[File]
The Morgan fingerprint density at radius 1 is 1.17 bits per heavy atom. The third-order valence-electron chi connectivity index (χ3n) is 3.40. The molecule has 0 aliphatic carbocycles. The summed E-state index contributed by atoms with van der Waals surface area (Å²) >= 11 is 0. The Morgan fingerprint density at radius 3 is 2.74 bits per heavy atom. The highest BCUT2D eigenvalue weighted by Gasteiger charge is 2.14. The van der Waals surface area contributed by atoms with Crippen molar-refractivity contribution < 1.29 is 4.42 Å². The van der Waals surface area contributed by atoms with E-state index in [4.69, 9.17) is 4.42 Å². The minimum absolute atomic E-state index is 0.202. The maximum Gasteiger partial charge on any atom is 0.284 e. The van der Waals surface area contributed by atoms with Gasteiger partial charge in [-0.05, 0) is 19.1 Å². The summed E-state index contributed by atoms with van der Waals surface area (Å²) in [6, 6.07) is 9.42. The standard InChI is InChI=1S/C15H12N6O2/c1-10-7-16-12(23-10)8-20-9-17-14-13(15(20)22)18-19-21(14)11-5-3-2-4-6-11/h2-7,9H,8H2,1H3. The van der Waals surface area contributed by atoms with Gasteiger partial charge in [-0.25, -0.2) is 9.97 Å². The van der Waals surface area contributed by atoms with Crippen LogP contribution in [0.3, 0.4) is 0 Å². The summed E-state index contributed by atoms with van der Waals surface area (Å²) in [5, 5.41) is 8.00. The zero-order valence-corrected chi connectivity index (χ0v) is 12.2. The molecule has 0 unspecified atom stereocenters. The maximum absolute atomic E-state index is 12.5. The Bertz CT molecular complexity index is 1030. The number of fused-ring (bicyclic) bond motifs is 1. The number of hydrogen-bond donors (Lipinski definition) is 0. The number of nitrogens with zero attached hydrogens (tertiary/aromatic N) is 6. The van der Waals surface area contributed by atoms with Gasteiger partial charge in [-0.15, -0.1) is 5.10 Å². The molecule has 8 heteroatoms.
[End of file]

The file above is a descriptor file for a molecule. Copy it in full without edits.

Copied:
The Morgan fingerprint density at radius 1 is 1.17 bits per heavy atom. The third-order valence-electron chi connectivity index (χ3n) is 3.40. The molecule has 0 aliphatic carbocycles. The summed E-state index contributed by atoms with van der Waals surface area (Å²) >= 11 is 0. The Morgan fingerprint density at radius 3 is 2.74 bits per heavy atom. The highest BCUT2D eigenvalue weighted by Gasteiger charge is 2.14. The van der Waals surface area contributed by atoms with Crippen molar-refractivity contribution < 1.29 is 4.42 Å². The van der Waals surface area contributed by atoms with E-state index in [4.69, 9.17) is 4.42 Å². The minimum absolute atomic E-state index is 0.202. The maximum Gasteiger partial charge on any atom is 0.284 e. The van der Waals surface area contributed by atoms with Gasteiger partial charge in [-0.05, 0) is 19.1 Å². The summed E-state index contributed by atoms with van der Waals surface area (Å²) in [6, 6.07) is 9.42. The standard InChI is InChI=1S/C15H12N6O2/c1-10-7-16-12(23-10)8-20-9-17-14-13(15(20)22)18-19-21(14)11-5-3-2-4-6-11/h2-7,9H,8H2,1H3. The van der Waals surface area contributed by atoms with Gasteiger partial charge in [-0.25, -0.2) is 9.97 Å². The van der Waals surface area contributed by atoms with Crippen LogP contribution in [0.3, 0.4) is 0 Å². The summed E-state index contributed by atoms with van der Waals surface area (Å²) in [5, 5.41) is 8.00. The zero-order valence-corrected chi connectivity index (χ0v) is 12.2. The molecule has 0 unspecified atom stereocenters. The maximum absolute atomic E-state index is 12.5. The Bertz CT molecular complexity index is 1030. The number of fused-ring (bicyclic) bond motifs is 1. The number of hydrogen-bond donors (Lipinski definition) is 0. The number of nitrogens with zero attached hydrogens (tertiary/aromatic N) is 6. The van der Waals surface area contributed by atoms with Gasteiger partial charge in [-0.15, -0.1) is 5.10 Å². The molecule has 8 heteroatoms.